have been asked by friends more than once how they should pick a school for their child, and my response is always the same: visit the pupils' toilets during the school day.
Of course SATs and GCSE results and Ofsted reports are important, but they tell you only about aspects of the past. Value-added test results can tell you how much the school helps the attainment of pupils. Ofsted reports can tell you what the school was like when the inspectors visited. But thetoilets tell you a lot about what's going on right now.
At a very basic level, are they clean? Are there locks on the cubicles? Is there soap? Are there any towels - or an electric dryer? For girls, is there a way to obtain sanitary protection that doesn't mean having to ask out loud in a public place such as the school office? Does each cubicle have a means of disposing of sanitary protection - or are girls expected to leave cubicles with soiled towels and to get rid of them using an incinerator in a public area?
Outside breaktimes and lunchtimes, are the toilets locked or is there open access? If they are locked, how do pupils get the key?
The onset of menstruation does not always coincide with breaktimes. And having to explain why you need to leave a lesson is embarrassing enough for many girls without adding to the problem.
And so to the level two test: are there mirrors? (Atually, full-length mirrors would probably merit level three). What happens when vandalism occurs (sadly, this is almost inevitable in public toilets)? Are regular checks made? Is maintenance taken seriously and are repairs attended to as a matter of urgency? Are pupils consulted about how to avoid damage? Are cleaning and caretaking staff included in such discussions?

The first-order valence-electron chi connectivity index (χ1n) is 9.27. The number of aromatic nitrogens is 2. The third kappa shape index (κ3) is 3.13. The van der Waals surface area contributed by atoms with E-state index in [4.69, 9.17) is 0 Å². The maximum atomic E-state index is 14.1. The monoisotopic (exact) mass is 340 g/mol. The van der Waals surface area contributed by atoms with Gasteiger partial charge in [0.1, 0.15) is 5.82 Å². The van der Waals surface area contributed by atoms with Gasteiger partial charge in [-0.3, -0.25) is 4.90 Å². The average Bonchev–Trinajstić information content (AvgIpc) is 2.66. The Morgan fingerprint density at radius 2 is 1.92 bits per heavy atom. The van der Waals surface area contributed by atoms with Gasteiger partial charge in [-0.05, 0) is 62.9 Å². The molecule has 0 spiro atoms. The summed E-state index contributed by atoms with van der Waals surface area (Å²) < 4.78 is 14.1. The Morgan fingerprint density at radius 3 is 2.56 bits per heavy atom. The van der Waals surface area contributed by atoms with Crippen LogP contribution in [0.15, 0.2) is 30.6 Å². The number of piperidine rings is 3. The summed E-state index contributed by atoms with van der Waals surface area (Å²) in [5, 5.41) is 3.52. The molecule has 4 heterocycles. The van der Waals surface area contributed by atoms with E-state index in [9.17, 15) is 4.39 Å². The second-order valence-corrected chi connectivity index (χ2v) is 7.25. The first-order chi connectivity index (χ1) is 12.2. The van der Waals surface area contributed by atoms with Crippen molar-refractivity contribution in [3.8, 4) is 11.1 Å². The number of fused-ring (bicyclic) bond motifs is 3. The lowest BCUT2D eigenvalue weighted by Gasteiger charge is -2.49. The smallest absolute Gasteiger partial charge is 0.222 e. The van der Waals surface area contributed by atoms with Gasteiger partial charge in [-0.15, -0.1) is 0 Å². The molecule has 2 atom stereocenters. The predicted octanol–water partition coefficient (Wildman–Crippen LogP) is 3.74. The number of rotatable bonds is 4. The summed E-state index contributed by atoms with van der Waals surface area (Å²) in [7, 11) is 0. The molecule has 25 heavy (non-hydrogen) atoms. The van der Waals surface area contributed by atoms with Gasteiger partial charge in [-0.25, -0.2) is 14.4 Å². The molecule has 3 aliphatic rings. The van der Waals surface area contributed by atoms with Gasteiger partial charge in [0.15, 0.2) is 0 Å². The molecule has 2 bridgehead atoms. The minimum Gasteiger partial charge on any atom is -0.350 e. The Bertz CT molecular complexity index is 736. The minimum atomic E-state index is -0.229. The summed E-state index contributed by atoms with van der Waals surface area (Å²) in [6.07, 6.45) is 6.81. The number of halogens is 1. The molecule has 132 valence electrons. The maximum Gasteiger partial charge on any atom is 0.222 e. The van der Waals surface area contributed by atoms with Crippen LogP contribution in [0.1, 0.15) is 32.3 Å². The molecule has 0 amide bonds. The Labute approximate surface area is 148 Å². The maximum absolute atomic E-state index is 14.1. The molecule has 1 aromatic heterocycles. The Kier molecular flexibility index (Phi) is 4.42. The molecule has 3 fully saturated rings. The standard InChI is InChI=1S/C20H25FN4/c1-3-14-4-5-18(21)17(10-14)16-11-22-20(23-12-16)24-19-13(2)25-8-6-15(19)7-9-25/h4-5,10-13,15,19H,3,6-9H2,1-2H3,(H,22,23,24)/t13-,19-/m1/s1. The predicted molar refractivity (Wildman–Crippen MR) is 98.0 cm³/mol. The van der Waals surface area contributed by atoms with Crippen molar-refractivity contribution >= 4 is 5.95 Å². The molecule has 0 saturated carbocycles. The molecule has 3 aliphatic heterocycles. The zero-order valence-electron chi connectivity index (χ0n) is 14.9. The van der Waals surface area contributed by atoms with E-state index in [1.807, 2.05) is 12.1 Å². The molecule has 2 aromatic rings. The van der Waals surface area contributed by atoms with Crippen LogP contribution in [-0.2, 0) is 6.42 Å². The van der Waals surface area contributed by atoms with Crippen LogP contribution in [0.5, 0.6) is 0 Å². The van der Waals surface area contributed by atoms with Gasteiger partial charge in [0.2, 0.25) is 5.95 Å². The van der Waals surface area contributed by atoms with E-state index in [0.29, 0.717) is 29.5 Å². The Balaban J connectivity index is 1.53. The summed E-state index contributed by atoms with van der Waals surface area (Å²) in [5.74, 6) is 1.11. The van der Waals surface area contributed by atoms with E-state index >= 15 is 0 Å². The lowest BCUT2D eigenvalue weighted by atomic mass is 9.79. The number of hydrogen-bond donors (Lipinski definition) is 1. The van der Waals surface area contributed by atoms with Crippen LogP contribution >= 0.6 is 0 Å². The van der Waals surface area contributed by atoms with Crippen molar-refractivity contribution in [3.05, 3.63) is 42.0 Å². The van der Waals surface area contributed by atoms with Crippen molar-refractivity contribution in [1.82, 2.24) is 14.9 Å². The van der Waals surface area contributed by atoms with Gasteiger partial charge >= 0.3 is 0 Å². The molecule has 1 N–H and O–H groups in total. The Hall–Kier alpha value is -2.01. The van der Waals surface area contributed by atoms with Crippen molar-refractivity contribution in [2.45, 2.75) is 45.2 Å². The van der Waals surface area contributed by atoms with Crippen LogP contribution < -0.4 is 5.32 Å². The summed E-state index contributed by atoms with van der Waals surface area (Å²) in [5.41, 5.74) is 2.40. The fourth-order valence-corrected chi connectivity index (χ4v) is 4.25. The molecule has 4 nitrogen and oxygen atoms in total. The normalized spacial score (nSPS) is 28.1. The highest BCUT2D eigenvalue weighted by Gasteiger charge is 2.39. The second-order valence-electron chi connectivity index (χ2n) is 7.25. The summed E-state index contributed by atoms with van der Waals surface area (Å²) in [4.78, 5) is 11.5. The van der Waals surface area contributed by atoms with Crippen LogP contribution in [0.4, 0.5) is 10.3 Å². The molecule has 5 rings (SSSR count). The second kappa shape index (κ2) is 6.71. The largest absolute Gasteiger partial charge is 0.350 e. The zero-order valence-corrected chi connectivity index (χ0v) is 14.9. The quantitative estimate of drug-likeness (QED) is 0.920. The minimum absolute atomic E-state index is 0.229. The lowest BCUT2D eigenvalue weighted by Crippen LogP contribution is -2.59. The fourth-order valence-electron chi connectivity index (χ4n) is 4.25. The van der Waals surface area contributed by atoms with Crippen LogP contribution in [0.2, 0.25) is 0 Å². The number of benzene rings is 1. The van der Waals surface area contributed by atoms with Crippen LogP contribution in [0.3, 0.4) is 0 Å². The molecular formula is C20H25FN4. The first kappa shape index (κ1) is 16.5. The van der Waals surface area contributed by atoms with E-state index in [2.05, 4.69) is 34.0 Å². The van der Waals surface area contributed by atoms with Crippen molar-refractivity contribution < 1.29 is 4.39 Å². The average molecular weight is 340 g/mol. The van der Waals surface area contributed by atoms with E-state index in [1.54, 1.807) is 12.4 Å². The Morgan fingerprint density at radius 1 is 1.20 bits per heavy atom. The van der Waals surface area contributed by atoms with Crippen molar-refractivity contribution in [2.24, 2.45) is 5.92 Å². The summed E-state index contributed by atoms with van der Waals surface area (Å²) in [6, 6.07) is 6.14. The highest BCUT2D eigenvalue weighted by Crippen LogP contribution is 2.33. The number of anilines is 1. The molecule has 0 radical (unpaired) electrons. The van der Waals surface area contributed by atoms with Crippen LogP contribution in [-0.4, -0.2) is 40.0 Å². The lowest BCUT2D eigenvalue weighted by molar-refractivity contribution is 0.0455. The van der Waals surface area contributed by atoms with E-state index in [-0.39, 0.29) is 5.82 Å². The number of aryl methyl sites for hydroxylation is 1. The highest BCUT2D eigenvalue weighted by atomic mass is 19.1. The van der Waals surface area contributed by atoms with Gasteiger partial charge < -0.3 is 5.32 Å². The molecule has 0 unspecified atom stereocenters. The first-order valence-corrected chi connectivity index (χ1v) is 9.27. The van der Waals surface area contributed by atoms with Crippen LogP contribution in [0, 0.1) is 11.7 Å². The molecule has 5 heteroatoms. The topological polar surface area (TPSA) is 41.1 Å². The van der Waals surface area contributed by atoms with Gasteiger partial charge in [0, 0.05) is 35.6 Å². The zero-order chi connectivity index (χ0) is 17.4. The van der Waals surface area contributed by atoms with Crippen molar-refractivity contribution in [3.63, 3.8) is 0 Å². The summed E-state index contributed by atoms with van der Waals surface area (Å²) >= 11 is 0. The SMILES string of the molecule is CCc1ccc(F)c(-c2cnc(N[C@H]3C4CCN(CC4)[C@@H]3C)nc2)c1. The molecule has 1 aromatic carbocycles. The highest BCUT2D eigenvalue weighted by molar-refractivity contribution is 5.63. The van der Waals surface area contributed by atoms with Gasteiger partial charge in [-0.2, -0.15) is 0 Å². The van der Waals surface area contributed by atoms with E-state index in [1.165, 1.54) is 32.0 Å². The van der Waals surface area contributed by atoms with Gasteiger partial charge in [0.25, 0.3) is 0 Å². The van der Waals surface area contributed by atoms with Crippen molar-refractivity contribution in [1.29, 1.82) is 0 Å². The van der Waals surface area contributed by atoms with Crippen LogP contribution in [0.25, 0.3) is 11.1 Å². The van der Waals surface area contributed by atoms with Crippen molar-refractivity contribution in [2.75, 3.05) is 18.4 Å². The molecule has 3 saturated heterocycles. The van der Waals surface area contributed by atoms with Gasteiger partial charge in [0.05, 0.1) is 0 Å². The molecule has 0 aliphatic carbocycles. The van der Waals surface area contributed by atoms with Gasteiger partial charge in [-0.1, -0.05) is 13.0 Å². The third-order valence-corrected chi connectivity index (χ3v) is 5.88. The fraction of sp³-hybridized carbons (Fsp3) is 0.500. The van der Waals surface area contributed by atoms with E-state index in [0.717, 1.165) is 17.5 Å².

As Kevin Berry reports, (left), it is possible to provide decent facilities for young people. Some school toilets are undoubtedly as good as the best public ones. In at least one girls school in outer London, there are toilets in which tissues and hand cream are available; furthermore, the area is fully tiled and decorated with plants. At break times it is staffed by a "toilet attendant" (a member of the support staff who knows the girls and their families). Apparently, a lot of counselling goes on in those toilets.
And why does all this matter? I think it matters because, apart from the obvious health and hygiene aspects, school toilets tell us much about how the adults in a school think and care about the pupils.
And then there are the staff toilets, which also tell us a great deal about how the managers in the school think and care about the staff. But that's another story.
The writer is visiting professor of education at Homerton College, Cambridge